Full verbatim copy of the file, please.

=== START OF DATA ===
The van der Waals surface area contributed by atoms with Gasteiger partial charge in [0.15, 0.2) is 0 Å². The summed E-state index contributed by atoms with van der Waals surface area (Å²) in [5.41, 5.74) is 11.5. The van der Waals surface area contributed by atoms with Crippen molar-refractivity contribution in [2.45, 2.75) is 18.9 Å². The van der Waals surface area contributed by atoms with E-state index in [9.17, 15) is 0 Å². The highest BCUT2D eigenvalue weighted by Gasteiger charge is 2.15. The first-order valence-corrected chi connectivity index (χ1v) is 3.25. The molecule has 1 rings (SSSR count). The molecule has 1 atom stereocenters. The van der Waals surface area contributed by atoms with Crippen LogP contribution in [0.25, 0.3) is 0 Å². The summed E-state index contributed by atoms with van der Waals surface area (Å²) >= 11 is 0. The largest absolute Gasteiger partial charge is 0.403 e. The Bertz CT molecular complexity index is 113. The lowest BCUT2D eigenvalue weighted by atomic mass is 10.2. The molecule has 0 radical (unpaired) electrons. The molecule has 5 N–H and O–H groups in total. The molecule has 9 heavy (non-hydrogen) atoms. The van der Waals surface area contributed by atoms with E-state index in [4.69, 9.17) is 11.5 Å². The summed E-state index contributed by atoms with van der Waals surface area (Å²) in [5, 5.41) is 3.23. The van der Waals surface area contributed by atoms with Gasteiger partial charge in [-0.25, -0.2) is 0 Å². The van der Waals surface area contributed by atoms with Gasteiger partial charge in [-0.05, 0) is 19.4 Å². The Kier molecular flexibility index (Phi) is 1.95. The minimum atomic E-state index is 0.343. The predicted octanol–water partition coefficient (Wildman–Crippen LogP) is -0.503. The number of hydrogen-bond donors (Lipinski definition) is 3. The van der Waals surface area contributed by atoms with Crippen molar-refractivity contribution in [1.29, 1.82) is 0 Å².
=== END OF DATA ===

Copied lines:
The van der Waals surface area contributed by atoms with Gasteiger partial charge in [0.15, 0.2) is 0 Å². The summed E-state index contributed by atoms with van der Waals surface area (Å²) in [5.41, 5.74) is 11.5. The van der Waals surface area contributed by atoms with Crippen molar-refractivity contribution in [2.45, 2.75) is 18.9 Å². The van der Waals surface area contributed by atoms with E-state index in [9.17, 15) is 0 Å². The highest BCUT2D eigenvalue weighted by Gasteiger charge is 2.15. The first-order valence-corrected chi connectivity index (χ1v) is 3.25. The molecule has 1 rings (SSSR count). The molecule has 1 atom stereocenters. The van der Waals surface area contributed by atoms with Crippen LogP contribution in [0.25, 0.3) is 0 Å². The summed E-state index contributed by atoms with van der Waals surface area (Å²) >= 11 is 0. The largest absolute Gasteiger partial charge is 0.403 e. The Bertz CT molecular complexity index is 113. The lowest BCUT2D eigenvalue weighted by atomic mass is 10.2. The molecule has 0 radical (unpaired) electrons. The molecule has 5 N–H and O–H groups in total. The molecule has 9 heavy (non-hydrogen) atoms. The van der Waals surface area contributed by atoms with E-state index in [4.69, 9.17) is 11.5 Å². The summed E-state index contributed by atoms with van der Waals surface area (Å²) in [5, 5.41) is 3.23. The van der Waals surface area contributed by atoms with Gasteiger partial charge in [-0.25, -0.2) is 0 Å². The van der Waals surface area contributed by atoms with Gasteiger partial charge in [-0.05, 0) is 19.4 Å². The Kier molecular flexibility index (Phi) is 1.95. The minimum atomic E-state index is 0.343. The predicted octanol–water partition coefficient (Wildman–Crippen LogP) is -0.503. The number of hydrogen-bond donors (Lipinski definition) is 3. The van der Waals surface area contributed by atoms with Crippen molar-refractivity contribution in [1.29, 1.82) is 0 Å².